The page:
The dangers of counterfeit medical products
Counterfeit products are harmful and can even be fatal.
Fake medicines range from useless to highly dangerous. They often contain the wrong level of active ingredient – too little, too much or none at all – or an active ingredient intended for a different purpose. In some cases, fake medicines have been found to contain highly toxic substances such as rat poison. In all these scenarios, the person taking the counterfeit medicine is putting their health, even their life, at risk.
One can easily be deceived by counterfeit medicines: they are often packaged to a high standard with fake pills that look identical to the genuine ones. Sometimes a laboratory test is the only way to identify the difference.
The extent of the problem
Counterfeit medicine is now a truly global phenomenon, and all countries of the world are affected as source, transit or destination points.
The World Health Organization (WHO) estimates that up to 1 per cent of medicines available in the developed world are likely to be counterfeit. This figure rises to 10 per cent globally, but in some areas of Asia, Africa and Latin America counterfeit goods can form up to 30 per cent of the market.
Counterfeiting applies not only to 'lifestyle' medicines, including erectile dysfunction and weight loss medicines, but also to 'lifesaving medicines' including those used to treat cancer, heart disease and other serious illnesses.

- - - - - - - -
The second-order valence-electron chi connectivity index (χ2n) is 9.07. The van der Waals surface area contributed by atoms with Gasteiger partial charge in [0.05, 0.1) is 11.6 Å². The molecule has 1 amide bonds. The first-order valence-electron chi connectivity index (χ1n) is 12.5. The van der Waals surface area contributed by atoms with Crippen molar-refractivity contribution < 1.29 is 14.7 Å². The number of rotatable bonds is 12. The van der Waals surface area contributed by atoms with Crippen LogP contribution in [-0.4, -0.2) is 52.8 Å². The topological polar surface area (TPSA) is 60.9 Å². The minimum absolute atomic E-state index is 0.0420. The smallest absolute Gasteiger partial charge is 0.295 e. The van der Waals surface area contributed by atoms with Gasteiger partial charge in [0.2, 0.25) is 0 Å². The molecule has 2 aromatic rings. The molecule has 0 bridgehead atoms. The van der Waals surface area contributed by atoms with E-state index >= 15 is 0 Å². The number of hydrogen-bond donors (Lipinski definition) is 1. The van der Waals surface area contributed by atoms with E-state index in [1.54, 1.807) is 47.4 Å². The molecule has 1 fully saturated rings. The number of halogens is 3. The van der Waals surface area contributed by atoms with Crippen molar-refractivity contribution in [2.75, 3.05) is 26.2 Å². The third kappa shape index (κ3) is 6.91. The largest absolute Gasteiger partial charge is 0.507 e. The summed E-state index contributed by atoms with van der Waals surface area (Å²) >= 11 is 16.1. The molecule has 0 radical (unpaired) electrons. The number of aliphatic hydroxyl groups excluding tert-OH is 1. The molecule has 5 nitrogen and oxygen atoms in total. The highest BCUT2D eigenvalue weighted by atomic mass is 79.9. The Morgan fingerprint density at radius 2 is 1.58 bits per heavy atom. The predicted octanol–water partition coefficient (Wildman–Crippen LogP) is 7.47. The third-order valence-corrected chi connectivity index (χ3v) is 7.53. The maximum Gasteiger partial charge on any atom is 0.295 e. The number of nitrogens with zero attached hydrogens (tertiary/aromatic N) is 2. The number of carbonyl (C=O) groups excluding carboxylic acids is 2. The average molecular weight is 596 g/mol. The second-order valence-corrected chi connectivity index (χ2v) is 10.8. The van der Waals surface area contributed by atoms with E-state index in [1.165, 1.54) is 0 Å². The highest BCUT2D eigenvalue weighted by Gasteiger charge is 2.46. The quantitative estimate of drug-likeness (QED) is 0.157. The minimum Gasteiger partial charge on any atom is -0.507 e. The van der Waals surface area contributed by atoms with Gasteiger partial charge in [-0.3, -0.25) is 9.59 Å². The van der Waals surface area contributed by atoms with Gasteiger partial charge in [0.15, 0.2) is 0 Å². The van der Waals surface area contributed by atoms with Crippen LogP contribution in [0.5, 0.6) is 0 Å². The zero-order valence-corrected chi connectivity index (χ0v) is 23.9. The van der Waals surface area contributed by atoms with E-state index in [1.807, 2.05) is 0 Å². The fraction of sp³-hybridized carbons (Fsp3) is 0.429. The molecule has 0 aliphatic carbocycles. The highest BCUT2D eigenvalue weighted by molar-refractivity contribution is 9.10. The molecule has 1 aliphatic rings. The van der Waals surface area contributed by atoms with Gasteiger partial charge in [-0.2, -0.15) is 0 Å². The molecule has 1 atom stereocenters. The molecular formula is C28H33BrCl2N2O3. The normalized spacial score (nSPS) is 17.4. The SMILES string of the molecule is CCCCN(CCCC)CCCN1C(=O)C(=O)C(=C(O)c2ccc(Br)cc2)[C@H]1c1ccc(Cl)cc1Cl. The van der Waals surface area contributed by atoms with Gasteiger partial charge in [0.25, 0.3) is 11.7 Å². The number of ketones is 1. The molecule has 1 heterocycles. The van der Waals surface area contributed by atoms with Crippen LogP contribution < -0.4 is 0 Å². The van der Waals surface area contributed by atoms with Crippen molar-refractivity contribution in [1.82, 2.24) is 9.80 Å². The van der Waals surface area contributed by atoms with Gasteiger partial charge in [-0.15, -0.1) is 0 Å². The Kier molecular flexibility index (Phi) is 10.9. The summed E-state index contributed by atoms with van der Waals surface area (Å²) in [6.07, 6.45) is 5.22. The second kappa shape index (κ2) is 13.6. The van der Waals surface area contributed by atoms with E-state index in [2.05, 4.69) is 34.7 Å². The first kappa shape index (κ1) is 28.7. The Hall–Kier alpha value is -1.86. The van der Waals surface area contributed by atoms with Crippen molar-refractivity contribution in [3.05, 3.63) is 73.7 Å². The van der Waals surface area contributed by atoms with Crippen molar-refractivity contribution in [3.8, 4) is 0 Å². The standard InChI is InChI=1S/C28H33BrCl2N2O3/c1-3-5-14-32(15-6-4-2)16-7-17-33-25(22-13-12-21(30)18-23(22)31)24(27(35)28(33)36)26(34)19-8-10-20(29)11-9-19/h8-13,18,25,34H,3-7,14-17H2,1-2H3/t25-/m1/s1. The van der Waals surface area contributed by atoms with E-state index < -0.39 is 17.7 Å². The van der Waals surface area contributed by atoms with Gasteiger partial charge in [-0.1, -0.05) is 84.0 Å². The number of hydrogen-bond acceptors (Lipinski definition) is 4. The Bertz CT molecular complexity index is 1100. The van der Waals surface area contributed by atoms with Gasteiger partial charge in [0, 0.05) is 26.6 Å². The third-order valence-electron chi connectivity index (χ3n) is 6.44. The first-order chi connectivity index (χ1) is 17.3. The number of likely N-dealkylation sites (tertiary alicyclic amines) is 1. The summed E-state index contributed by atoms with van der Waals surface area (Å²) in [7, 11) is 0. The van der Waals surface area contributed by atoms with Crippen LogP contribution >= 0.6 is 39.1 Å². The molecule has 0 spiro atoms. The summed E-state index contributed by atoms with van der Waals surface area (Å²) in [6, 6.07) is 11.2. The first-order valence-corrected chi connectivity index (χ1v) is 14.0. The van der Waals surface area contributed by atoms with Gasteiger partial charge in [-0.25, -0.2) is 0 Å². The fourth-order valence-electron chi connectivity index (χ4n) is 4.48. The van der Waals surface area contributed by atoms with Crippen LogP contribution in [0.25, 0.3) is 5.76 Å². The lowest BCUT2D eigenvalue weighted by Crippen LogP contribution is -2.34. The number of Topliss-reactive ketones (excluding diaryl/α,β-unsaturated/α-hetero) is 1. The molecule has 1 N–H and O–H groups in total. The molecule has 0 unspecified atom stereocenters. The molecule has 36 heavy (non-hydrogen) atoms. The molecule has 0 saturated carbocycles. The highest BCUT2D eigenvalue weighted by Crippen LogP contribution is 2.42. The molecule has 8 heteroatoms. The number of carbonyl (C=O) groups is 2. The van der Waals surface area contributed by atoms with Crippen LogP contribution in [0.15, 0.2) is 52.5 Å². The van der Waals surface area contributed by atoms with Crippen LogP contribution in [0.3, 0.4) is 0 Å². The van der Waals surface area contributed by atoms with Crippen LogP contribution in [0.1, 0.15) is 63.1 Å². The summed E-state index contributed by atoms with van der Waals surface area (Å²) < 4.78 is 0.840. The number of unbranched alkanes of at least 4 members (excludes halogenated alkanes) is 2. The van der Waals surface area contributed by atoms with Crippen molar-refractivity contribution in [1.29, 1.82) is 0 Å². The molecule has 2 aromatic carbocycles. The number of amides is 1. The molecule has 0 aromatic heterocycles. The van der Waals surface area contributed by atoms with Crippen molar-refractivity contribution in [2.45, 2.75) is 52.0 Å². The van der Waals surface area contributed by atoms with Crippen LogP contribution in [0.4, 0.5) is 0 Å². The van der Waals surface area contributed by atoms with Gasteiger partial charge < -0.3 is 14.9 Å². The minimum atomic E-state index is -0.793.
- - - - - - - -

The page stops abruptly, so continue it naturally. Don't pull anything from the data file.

And it's not just medicines. Fake medical devices also pose a risk. The term 'medical device' covers a wide range of healthcare products from contact lenses to condoms; syringes to surgical instruments; and wheelchairs to radiotherapy machines.
Risks of buying medicines over the Internet
More and more people are buying medicines and medical devices over the Internet, through online pharmacies and auction sites. Unfortunately, a large number of these Internet sites are unauthorized, unregulated and trade in illicit or sub-standard products.
If an online supplier conceals its physical address, this is a warning sign that their products could be dangerous. The WHO estimates that 50 per cent of medicines available from such websites are counterfeit.
In particular, buying prescription-only medicines from unauthorized or dubious sources significantly increases the risk of getting sub-standard or fake products. It is important to consult a healthcare professional for prescription-only medicines and to obtain the medicines from a regulated source.
Buying medicines online may seem cheaper, quicker and more convenient than going through your doctor and high street pharmacy, but the dangers outweigh the benefits by far. Don't take the risk.
Links of interest
- Buying Medicines Over the Internet, US Food and Drug Administration
- Buying drugs over the Internet, Health Canada
- Advice and information for consumers, Medicines and Healthcare products Regulatory Agency (MHRA) of the UK.
- Dangers of buying health products over the Internet, Health Sciences Authority, Singapore.
- Internetpillen (in Dutch only)
Operation Pangea VI
June 2013: Some 100 countries have taken part in a global operation seeking to disrupt the criminal networks behind the illicit sale of medicines online, resulting in 213 arrests worldwide and the seizure of 10.1 million potentially dangerous medicines worth some USD 36 million.
The videos below highlight the risks of buying medicines online.
Susan's story - fake sleeping medication
Cheryl's story - fake weight loss pills
Chad's story - fake blood pressure pills
John's story - fake erectile dysfunction drugs